The legal action brought by the Tobacco Industry challenging the lawfulness of the Regulations introducing plain packaging for cigarettes and rolled tobacco products in the UK was today dismissed by the High Court in an emphatic 386-page judgment.

Law firm Leigh Day represented the campaigning public health charity ASH who intervened in the legal action in support of the Government’s proposals to introduce plain packaging.

The Standardised Packaging of Tobacco Products Regulations 2015 require cigarettes and hand rolling tobacco to be sold in drab brown packages, which have had all their attractive features and colours removed and with prominent picture and text health warnings.

The manufacturer’s name and the cigarette brand are printed in a standard font, colour, size, case and alignment on the package.

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The purpose of the Regulations is to make cigarette packets less attractive to the eye and to the touch, especially to young people, and thus to reduce the number of young people starting to smoke and to make it easier for existing smokers to quit.

All arguments put forward by the tobacco industry that the Regulations breached international, European and domestic law, including that the measures would infringe the tobacco companies’ human rights and intellectual property rights, were rejected by Mr Justice Green in his comprehensive judgment.

In his judgment, the Judge was critical of the expert evidence submitted by the Tobacco Industry (the Claimants in the legal action) and stated:

“As a generality, the Claimants’ evidence is largely: not peer reviewed; frequently not tendered with a statement of truth or declaration that complies with the CPR [Civil Procedure Rules]; almost universally prepared without any reference to the internal documentation or data of the tobacco companies themselves; either ignores or airily dismisses the worldwide research and literature base which contradicts evidence tendered by the tobacco industry; and, is frequently unverifiable …... Some of it was wholly untenable and resembled diatribe rather than expert opinion”

In rejecting the Tobacco Industry’s argument that the restrictions were disproportionate, the Judge stated:

“If one examines the issue purely by comparing the monetary losses the tobacco industry assert that they will incur against the costs which would be saved to the public purse by the Regulations the balance comes out very clearly indeed on the side of the public purse. Yet it is wrong to view this issue purely in monetised terms alone; there is a significant moral angle which is embedded in the Regulations which is about saving children from a lifetime of addiction, and children and adults from premature death and related suffering and disease. I therefore reject the Claimants’ case that the Regulations are disproportionate.”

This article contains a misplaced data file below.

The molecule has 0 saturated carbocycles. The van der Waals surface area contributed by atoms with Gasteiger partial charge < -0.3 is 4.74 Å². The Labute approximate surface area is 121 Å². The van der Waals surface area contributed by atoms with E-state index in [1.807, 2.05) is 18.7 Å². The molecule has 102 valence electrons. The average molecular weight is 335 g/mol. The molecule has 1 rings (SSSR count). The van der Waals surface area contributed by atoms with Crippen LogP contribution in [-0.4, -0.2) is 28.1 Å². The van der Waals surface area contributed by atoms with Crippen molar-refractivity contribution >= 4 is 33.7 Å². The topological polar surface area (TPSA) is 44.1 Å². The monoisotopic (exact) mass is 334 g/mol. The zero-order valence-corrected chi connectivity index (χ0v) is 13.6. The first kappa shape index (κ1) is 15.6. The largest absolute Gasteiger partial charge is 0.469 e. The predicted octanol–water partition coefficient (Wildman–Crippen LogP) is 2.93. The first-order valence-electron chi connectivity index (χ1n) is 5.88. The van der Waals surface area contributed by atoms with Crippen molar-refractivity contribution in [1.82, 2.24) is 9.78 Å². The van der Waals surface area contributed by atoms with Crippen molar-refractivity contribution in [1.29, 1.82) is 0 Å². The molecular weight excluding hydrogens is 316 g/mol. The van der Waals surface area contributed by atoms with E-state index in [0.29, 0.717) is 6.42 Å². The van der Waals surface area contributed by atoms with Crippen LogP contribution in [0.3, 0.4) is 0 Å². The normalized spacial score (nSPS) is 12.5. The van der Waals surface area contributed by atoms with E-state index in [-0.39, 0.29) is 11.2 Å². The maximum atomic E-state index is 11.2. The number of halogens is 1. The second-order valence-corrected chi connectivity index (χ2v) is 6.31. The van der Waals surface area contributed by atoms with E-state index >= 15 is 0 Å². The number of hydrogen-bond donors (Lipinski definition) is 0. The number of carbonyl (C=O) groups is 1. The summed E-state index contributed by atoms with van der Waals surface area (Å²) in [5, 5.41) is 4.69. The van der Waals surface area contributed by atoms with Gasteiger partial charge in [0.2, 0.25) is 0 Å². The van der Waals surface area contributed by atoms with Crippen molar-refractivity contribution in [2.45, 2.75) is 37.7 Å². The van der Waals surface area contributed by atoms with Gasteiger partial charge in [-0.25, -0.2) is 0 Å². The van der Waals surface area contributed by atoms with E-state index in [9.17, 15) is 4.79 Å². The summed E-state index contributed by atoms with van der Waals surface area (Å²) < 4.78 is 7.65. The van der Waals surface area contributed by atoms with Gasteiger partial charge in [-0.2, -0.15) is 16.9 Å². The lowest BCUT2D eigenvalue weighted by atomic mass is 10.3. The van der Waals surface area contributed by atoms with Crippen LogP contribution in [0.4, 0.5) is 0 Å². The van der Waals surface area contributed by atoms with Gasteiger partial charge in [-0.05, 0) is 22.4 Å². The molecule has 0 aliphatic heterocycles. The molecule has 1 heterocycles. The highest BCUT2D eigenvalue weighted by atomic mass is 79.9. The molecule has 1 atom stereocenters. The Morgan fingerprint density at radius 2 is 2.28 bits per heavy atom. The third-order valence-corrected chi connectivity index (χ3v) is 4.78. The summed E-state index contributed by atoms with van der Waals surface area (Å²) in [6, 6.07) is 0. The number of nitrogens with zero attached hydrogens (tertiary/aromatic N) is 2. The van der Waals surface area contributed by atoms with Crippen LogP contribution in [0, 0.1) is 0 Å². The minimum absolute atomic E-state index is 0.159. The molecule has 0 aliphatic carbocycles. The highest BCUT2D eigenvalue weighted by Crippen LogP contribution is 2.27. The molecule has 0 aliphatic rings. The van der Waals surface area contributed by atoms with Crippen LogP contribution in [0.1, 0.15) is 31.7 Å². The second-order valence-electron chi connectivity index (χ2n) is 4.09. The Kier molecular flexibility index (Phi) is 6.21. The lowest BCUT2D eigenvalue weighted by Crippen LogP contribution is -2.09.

In rejecting the Tobacco Industry’s argument that it should be compensated for any restrictions imposed, the Judge stated:

“Tobacco usage is classified as a health evil, albeit that it remains lawful. There is no precedent where the law has provided compensation for the suppression of a property right which facilitates and furthers, quite deliberately, a health epidemic. And moreover, a health epidemic which imposes vast negative health and other costs upon the very State that is then being expected to compensate the property right holder for ceasing to facilitate the epidemic.”

The Regulations come into effect on 20th May 2016. However, there is a one year transitional period to allow for the sell-through of old stock and from May 2017 all tobacco products on sale in the UK must comply with the Regulations.

Commenting on the judgment, ASH Chief Executive Deborah Arnott said: “This landmark judgement is a crushing defeat for the tobacco industry and fully justifies the Government’s determination to go ahead with the introduction of standardised packaging. Millions of pounds have been spent on some of the country’s most expensive lawyers in the hope of blocking the policy. This disgraceful effort to privilege tobacco business interests over public health has rightly failed utterly.”

Sean Humber Head of the human rights Department at Leigh Day and who is representing ASH, said: “After Australia, the UK now becomes the second country in the world to require cigarettes to be sold in plain, standardised packaging. This comprehensive judgement is likely to be of great importance internationally as it will provide comfort to the significant number of other countries looking to introduce similar restrictions on cigarette packaging that such measures would be lawful.”